I Bet You Didn't Know

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April 27, 2013

It’s extremely rare for a baseball player to go straight to the major leagues without ever playing a single game in the minors. And get this – only twice in the last 50 years has a player not only gone directly to the big leagues, but then played so superbly at that level that he was elected to the Hall of Fame. Any guesses? Here’s a hint: one was a pitcher and one was a position player. The pitcher was Jim “Catfish” Hunter, and the position player was Dave Winfield.

 

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One of the quiet success stories in 21st Century sports has been the NBA Development League. More than 25 percent of players on 2012 NBA rosters spent time playing in the 16-team D-League. All 30 NBA teams have some relationship with the league, and every D-League game is streamed live and free on YouTube. But here’s the real measure of success: A D-League franchise could be had for about $400,000 when the league was formed in 2001. A decade later – about $4 million.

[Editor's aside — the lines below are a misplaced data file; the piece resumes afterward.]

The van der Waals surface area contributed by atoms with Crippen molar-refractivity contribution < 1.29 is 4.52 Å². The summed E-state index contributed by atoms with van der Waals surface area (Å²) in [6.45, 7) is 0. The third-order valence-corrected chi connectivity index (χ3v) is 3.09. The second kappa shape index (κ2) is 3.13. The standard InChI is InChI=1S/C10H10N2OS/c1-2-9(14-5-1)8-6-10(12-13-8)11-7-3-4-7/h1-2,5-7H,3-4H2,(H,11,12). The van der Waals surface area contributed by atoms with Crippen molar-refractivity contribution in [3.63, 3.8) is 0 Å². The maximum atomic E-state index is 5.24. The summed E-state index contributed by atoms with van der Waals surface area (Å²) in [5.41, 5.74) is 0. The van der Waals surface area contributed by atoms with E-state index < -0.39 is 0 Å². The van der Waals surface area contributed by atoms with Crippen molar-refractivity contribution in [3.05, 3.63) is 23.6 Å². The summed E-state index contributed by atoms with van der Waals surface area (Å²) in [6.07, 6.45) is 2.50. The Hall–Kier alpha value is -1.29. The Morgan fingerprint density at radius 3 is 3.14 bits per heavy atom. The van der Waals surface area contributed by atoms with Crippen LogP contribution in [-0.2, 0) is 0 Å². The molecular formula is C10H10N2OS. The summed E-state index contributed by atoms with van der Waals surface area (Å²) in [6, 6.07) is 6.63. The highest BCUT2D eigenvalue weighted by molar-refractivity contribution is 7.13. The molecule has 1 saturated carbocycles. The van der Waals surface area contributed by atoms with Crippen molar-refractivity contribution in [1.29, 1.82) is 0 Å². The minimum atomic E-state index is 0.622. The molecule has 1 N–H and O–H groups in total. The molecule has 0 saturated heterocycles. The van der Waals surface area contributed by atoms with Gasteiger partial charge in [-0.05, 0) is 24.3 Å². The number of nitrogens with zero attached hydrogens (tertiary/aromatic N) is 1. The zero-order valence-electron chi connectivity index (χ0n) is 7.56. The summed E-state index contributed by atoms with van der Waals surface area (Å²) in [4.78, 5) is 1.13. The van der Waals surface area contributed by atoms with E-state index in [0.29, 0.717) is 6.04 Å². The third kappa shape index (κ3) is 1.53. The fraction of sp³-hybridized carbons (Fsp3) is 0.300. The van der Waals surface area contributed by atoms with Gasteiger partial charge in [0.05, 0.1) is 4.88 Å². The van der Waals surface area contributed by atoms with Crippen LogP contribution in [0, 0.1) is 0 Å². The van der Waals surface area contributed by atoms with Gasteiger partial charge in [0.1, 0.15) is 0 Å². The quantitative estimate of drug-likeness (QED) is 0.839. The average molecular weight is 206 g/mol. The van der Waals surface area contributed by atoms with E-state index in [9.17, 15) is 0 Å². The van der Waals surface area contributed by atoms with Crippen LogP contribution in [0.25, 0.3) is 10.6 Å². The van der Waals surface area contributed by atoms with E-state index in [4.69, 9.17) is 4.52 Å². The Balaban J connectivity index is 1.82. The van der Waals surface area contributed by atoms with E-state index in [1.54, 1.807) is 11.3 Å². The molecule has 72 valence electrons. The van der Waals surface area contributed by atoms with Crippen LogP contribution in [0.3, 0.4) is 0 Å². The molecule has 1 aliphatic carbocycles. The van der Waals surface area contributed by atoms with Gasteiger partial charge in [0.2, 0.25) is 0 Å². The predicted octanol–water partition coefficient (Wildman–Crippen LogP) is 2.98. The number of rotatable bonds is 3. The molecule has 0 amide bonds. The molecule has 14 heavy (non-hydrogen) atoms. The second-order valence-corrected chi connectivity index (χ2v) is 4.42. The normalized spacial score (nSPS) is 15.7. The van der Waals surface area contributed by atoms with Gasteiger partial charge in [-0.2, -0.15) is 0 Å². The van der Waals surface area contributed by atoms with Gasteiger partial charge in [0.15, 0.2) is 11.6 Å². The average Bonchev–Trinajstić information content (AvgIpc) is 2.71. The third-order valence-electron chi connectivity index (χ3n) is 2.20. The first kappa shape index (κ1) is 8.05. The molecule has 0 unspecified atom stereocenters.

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The world’s oldest marathoner has run his final race, or so he says. Granted, it was “only” a 10-kilometer affair (6.25 miles), but he ran it at a pace of less than 15 minutes per mile, which is actually running, not walking. His name – Fauja Singh, and his age – well, take a guess. The event was part of the Hong Kong Marathon in December of 2013, and Singh ran it wearing a saffron turban with his white beard flowing at the astonishing age of 101, after which he announced his “retirement.”

 






April 20, 2013

Not to say that major league baseball players aren’t tough. Of course they are. Still… Take the case of Texas Rangers shortstop Elvis Andrus. Granted, it was only a spring training game, but Andrus had to miss it because of “sensitivity in his left arm.” What did that mean? Apparently Andrus had gotten a tattoo two days before, and it was still sore. Tattoos can be tender, but could you imagine the NFL’s Ray Lewis or Tom Brady, the NHL’s Alex Ovechkin or Sidney Crosby, or the NBA’s LeBron James or Kobe Bryant missing a game – even a preseason game – because of a new tattoo?